Major energy efficiency gains and improved home affordability are within reach for new manufactured homes in America following a strong consensus agreement reached by the Manufactured Housing Working Group. (The U.S. Department of Energy established the Working Group earlier this year, with the expectation that diverse stakeholders were willing and able to work together, to learn from each other, and to negotiate a good outcome; that expectation has proven right.) With over 60,000 new manufactured homes being built this year, and sales heading back up to pre-recession levels, this is a big win for consumers and the environment.
The consensus agreement, if adopted by DOE over the next few months, will deliver energy savings of 20 percent to 35 percent relative to the current, outdated energy-saving standards. The new standards will achieve these savings through more insulation, better windows, reduced air infiltration, and other well-proven practices.
These new manufactured homes will also save energy compared to ENERGY STAR™ manufactured home criteria, and approach the efficiency of the 2015 International Energy Conservation Code, which is the model for site-built homes. Consumers will benefit, with payback times of 5 to 10 years (i.e., the energy bill savings will recover the up-front costs within 5 to 10 years, with savings continuing for the life of the home) and lifetime savings typically ranging from $1,000 to $3,000 per home despite the high financing costs that owners of manufactured housing often face (lending rates for manufactured housing are often far higher than the mortgage rates for site-built homes). Expected increases in purchase prices relative to current construction are generally under 10 percent and recovered relatively rapidly. While the expected energy and cost savings depend on climate zone, home size, and heating type, the results are strongly positive across the country.
The impact of new efficiency standards on purchase price and on funding-strapped first buyers was a key consideration in coming to a consensus. In particular, Working Group members greatly appreciated that a subset of potential buyers have severe funding constraints and low incomes, and might be priced out of home ownership despite the strong cost-effective savings, if the purchase price rises too much. As a result, some potentially cost-effective savings were ‘left on the table,’ although those represent measures that are relatively higher cost, slower payback, more uncertain, or more variable than the measures adopted.
While outside the scope of the negotiations, there was some discussion of whether stronger standards were needed, given that many manufacturers already offer higher efficiency homes than the current minimum standards, including those meeting ENERGY STAR criteria. We generally agreed that stronger standards provide significant volume-based production cost savings that simply aren’t possible when energy efficiency is only offered as an option. As a result, standards deliver much stronger cost-savings benefits for manufacturers and homeowners.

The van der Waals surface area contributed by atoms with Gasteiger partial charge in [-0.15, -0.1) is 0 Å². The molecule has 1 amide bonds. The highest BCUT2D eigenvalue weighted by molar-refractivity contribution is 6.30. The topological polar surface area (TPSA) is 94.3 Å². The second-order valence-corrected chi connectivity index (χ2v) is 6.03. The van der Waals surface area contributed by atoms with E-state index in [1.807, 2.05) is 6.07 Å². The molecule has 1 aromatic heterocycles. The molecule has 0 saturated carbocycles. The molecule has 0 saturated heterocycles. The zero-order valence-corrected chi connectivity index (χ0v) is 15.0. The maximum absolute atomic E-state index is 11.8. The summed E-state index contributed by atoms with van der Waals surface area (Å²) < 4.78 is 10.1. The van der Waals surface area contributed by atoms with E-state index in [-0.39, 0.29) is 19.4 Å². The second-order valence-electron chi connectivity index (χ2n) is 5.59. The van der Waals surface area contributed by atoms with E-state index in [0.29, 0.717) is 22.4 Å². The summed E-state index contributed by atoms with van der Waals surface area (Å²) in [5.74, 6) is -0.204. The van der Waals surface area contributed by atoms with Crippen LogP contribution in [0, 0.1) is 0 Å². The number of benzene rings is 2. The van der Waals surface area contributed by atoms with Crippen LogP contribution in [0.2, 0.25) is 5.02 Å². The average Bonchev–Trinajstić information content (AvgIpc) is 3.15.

The consensus was nearly unanimous, supported by 21 of the 22 Working Group members. The Working Group support was broad-based, with representatives from major manufacturers representing about 80 percent of the industry, the largest industry association, equipment suppliers, leading industry consultants and service providers, utilities, home-owners, and environment and efficiency organizations. DOE and its contractors provided excellent, timely and responsive analytic and administrative support and legal advice throughout, and the discussions were wide-ranging and covered all topics that anyone raised as relevant, including members of the public (who were invited to speak at each meeting). While Working Group members often held differing views on matters of fact or objectives, those disagreements were discussed, assessed and addressed to the satisfaction of nearly all. I, for one, learned a great deal, changed several pre-existing views, and found the process enormously productive and rewarding. The Working Group members showed great good faith and goodwill. I particularly appreciate the industry’s open and transparent provision of cost and technology information, which underlaid much of the economic and energy analysis.
The consensus agreement comes in the form of a ‘Term Sheet’ (to be published by DOE this week), and will be discussed by DOE’s Appliance Standards and Rulemaking Federal Advisory Committee in a public meeting in early December. There are several steps before a new standard will come into effect, including consultation between DOE and the Secretary of Housing and Urban Development, review by the Office of Management and Budget, and two rounds of public comment on a proposed and final rule. If all goes as smoothly as the negotiations, better standards should come into effect by 2016.
Looking beyond the DOE energy standards, there are additional untapped energy- and cost-saving technical opportunities related to manufactured housing that merit further effort. These include site installation measures, which are outside of DOE’s authority, further development and adaptation of heat pumps for water and space heating, development of ductless heat pumps, other emerging technologies, and simply optimizing the cost and techniques used to achieve the new standards when they come into effect. There is also great prospect to improve financing for manufactured homes in general, and also to recognize the significant utility bill savings that higher efficiency can deliver as a factor in lending decisions. There are also great opportunities to build on and expand some leading utility and other efficiency programs, and to update ENERGY STAR criteria.
All of this adds up to a great outlook for manufactured housing, a key component of the nation’s affordable housing mix that is home to nearly 20 million Americans.